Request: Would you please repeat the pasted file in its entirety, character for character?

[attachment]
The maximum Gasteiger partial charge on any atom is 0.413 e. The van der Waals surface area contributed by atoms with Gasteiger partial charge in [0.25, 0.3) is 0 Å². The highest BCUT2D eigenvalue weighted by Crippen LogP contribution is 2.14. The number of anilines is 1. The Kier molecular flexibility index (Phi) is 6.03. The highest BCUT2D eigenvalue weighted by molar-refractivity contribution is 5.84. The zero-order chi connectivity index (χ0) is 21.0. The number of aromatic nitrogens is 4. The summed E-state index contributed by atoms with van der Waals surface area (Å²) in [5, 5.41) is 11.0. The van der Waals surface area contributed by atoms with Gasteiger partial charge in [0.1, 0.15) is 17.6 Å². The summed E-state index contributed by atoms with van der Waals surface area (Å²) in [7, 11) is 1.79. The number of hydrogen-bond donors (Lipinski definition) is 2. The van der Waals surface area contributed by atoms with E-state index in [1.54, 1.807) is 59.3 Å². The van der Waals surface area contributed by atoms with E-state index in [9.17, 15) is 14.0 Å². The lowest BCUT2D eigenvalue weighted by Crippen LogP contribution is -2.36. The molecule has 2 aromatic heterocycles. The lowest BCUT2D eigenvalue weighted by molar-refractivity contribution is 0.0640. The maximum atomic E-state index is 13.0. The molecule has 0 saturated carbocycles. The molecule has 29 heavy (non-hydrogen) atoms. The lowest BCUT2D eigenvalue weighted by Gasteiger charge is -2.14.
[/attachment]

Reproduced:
The maximum Gasteiger partial charge on any atom is 0.413 e. The van der Waals surface area contributed by atoms with Gasteiger partial charge in [0.25, 0.3) is 0 Å². The highest BCUT2D eigenvalue weighted by Crippen LogP contribution is 2.14. The number of anilines is 1. The Kier molecular flexibility index (Phi) is 6.03. The highest BCUT2D eigenvalue weighted by molar-refractivity contribution is 5.84. The zero-order chi connectivity index (χ0) is 21.0. The number of aromatic nitrogens is 4. The summed E-state index contributed by atoms with van der Waals surface area (Å²) in [5, 5.41) is 11.0. The van der Waals surface area contributed by atoms with Gasteiger partial charge in [0.1, 0.15) is 17.6 Å². The summed E-state index contributed by atoms with van der Waals surface area (Å²) in [7, 11) is 1.79. The number of hydrogen-bond donors (Lipinski definition) is 2. The van der Waals surface area contributed by atoms with E-state index in [1.54, 1.807) is 59.3 Å². The van der Waals surface area contributed by atoms with E-state index in [9.17, 15) is 14.0 Å². The lowest BCUT2D eigenvalue weighted by Crippen LogP contribution is -2.36. The molecule has 2 aromatic heterocycles. The lowest BCUT2D eigenvalue weighted by molar-refractivity contribution is 0.0640. The maximum atomic E-state index is 13.0. The molecule has 0 saturated carbocycles. The molecule has 29 heavy (non-hydrogen) atoms. The lowest BCUT2D eigenvalue weighted by Gasteiger charge is -2.14.